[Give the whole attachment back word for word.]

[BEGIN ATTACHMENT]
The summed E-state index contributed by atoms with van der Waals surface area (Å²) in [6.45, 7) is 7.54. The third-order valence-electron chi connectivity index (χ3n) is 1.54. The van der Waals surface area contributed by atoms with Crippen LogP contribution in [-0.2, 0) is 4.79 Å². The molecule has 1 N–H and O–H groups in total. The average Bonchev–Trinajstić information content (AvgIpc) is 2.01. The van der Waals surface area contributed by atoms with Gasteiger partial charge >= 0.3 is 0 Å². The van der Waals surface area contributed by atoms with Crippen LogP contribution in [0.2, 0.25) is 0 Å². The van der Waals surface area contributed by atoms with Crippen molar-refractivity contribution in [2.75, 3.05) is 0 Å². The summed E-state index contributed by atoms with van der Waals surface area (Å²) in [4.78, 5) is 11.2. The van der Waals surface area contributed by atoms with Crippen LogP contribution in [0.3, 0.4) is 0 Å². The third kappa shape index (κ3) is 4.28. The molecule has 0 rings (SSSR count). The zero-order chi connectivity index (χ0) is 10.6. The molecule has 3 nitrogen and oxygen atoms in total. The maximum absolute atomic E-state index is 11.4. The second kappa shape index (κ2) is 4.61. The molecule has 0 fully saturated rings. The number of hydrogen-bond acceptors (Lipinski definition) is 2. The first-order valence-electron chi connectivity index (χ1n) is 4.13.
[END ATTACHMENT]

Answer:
The summed E-state index contributed by atoms with van der Waals surface area (Å²) in [6.45, 7) is 7.54. The third-order valence-electron chi connectivity index (χ3n) is 1.54. The van der Waals surface area contributed by atoms with Crippen LogP contribution in [-0.2, 0) is 4.79 Å². The molecule has 1 N–H and O–H groups in total. The average Bonchev–Trinajstić information content (AvgIpc) is 2.01. The van der Waals surface area contributed by atoms with Gasteiger partial charge >= 0.3 is 0 Å². The van der Waals surface area contributed by atoms with Crippen LogP contribution in [0.2, 0.25) is 0 Å². The van der Waals surface area contributed by atoms with Crippen molar-refractivity contribution in [2.75, 3.05) is 0 Å². The summed E-state index contributed by atoms with van der Waals surface area (Å²) in [4.78, 5) is 11.2. The van der Waals surface area contributed by atoms with Crippen LogP contribution in [0.3, 0.4) is 0 Å². The third kappa shape index (κ3) is 4.28. The molecule has 0 rings (SSSR count). The zero-order chi connectivity index (χ0) is 10.6. The molecule has 3 nitrogen and oxygen atoms in total. The maximum absolute atomic E-state index is 11.4. The second kappa shape index (κ2) is 4.61. The molecule has 0 fully saturated rings. The number of hydrogen-bond acceptors (Lipinski definition) is 2. The first-order valence-electron chi connectivity index (χ1n) is 4.13.